|Chennai||Rs. 27770.00 (-0.14%)|
|Mumbai||Rs. 29200.00 (2.31%)|
|Delhi||Rs. 27900.00 (-0.36%)|
|Kolkata||Rs. 28270.00 (1%)|
|Kerala||Rs. 27050.00 (-0.37%)|
|Bangalore||Rs. 27550.00 (1.66%)|
|Hyderabad||Rs. 27770.00 (-0.14%)|
All of us want to grow our money so that we reach our financial goals successfully, What if we have to sacrifice some of our current needs to secure a better life later.
Hence for achieving our financial goals, we need to invest our money. But whenever we hear this four-letter word called "risk", most of us get jittery. In that state of mind we base our investment without understanding the risks associated with it or how these will affect our investments adversely.
No doubt risk is a complex phenomenon to evaluate so much so that it cannot be defined in words but yes can be summarized as - assessment of loss. However the risk varies from person to person hence it cannot be common across all sections of people.
As a layman we think that if there is any risk associated with one particular investment instrument implies that it is going to default in future hence we may not get expected returns. It is noticed that aggressive investors accept higher risk in the want of high returns. But if one is a conservative investor, he will lose on high returns instruments as he does not understand the risk associated with the instrument, whereas aggressive investor invests by accepting even the high risk of the instrument though it may not work in his favour all the time.
Investments should always be done in a balanced way and only after understanding and evaluating the risk taking capacity of the investor and the risk associated with the instrument.
So does it mean that high risk always yields high returns?
Unfortunately the answer is "No", you may get high return or less return than the fixed interest paying instruments (If your investments have market linked risk). If any particular investment's performance is market linked, then it may be impacted by macro factors like the country's economic performance besides micro factor like sector's performance, thus it depends on any of these risks. If the performance of market-linked investments is dependent on the country's economic performance, how can you know whether economy is going to perform? Considering that India is a developing country, that is why we have better opportunities as compared to any developed country. That is why it should be left best to professionals who can decide on your behalf that which sectors are going to perform in that particular state of economy by taking your risk appetite into account. Not only this it should be left to them to keep track of your investments.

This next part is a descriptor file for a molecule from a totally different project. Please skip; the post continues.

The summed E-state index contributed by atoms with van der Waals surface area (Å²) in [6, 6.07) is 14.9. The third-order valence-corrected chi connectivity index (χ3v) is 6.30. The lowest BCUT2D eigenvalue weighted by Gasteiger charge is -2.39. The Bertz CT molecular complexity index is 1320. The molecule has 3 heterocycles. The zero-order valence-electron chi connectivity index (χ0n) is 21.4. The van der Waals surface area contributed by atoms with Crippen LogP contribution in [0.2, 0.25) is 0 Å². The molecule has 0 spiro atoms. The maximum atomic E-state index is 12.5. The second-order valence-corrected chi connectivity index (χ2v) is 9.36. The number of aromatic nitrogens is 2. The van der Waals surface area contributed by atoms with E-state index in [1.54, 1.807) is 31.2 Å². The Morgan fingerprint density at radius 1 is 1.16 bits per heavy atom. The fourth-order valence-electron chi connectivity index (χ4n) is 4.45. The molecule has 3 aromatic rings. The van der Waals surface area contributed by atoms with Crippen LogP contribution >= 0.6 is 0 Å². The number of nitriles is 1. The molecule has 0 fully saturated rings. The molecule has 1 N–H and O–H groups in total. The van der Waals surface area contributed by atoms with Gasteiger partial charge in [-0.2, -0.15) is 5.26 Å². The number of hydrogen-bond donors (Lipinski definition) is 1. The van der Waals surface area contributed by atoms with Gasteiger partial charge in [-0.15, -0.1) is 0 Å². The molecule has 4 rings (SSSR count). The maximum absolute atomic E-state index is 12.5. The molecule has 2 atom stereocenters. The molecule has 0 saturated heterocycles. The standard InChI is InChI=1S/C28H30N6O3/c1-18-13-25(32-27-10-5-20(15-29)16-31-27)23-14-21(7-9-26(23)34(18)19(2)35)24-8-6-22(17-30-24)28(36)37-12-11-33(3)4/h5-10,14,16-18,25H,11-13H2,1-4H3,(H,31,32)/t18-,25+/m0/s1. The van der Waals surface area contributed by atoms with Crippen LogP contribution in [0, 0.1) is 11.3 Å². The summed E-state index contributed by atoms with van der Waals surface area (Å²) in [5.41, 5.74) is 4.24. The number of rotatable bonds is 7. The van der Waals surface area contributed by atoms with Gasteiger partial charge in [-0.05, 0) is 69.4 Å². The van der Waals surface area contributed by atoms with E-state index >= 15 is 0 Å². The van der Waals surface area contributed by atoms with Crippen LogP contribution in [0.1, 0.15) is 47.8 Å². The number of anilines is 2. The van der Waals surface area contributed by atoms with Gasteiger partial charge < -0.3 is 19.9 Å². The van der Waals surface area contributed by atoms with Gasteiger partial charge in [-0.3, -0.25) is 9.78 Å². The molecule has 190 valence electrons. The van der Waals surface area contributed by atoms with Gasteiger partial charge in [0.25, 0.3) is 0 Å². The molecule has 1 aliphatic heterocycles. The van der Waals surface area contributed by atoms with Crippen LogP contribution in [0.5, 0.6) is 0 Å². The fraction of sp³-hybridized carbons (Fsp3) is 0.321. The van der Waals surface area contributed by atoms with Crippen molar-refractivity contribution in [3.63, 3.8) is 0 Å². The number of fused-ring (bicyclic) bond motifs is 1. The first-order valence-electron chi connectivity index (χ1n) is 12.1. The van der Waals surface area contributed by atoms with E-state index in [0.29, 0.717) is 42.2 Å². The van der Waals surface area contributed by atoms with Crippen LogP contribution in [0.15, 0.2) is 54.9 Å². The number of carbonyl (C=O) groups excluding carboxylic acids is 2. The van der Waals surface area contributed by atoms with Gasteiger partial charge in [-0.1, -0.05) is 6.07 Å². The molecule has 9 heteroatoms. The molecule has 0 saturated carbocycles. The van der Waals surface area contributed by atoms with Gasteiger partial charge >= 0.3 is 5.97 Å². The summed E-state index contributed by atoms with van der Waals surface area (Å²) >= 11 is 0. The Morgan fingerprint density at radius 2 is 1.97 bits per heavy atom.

Let us discuss the various instruments and embedded risks:
Mutual Fund (MF) is one of the preferred ways of making investments for your indirect entry into equity markets. It has its own way of factoring in risks, which means price of the equity shares in MF changes as per the market movements and we take price movement in equity share as the risk. As we all know Equity shareholders are the owner of the company hence market value of equity capital shows the company's current market value. When company performance is good or is expected to be good, then the price of equity rises. But it should be left on the fund manager to decide which equity to choose and plan investments accordingly. For such investors - Mutual funds are best bet. Mutual funds come with high liquidity and the daily ups and down in NAV may give us low or high returns but chances of getting good returns in long term are higher.
Risk is not only associated with investment instruments, but also with loans and that is why interest rates of loans differ as per the loan category - secured and unsecured.
In case of Car loans it is always high loan to value ratio because most of the time after few years the depreciated value of car is always less than the outstanding loans. Therefore lender charges you higher interest rate because of risk of low depreciated value than outstanding loan and in case of personal loan, it being an unsecured loan, you will always find this loan even costlier. At the same time in case of housing loans interest rates are low as compared to Car loans or personal loan because value to loan ratio is high (assuming property value will rise).
So you must be thinking that what is the relation between loan and investments?
Both are two sides of the same coin - in one you are lender (investments) and in other you are taker (loan) - the only common factor is risk. It is for this reason that banks, financial institutions, before giving loans, always assess the risk profile of the customer. Similarly we as Investors should evaluate the risk associated with any investment instrument after judging our own risk taking capacity.
Sachin Bobade, Research Analyst, Apnapaisa.com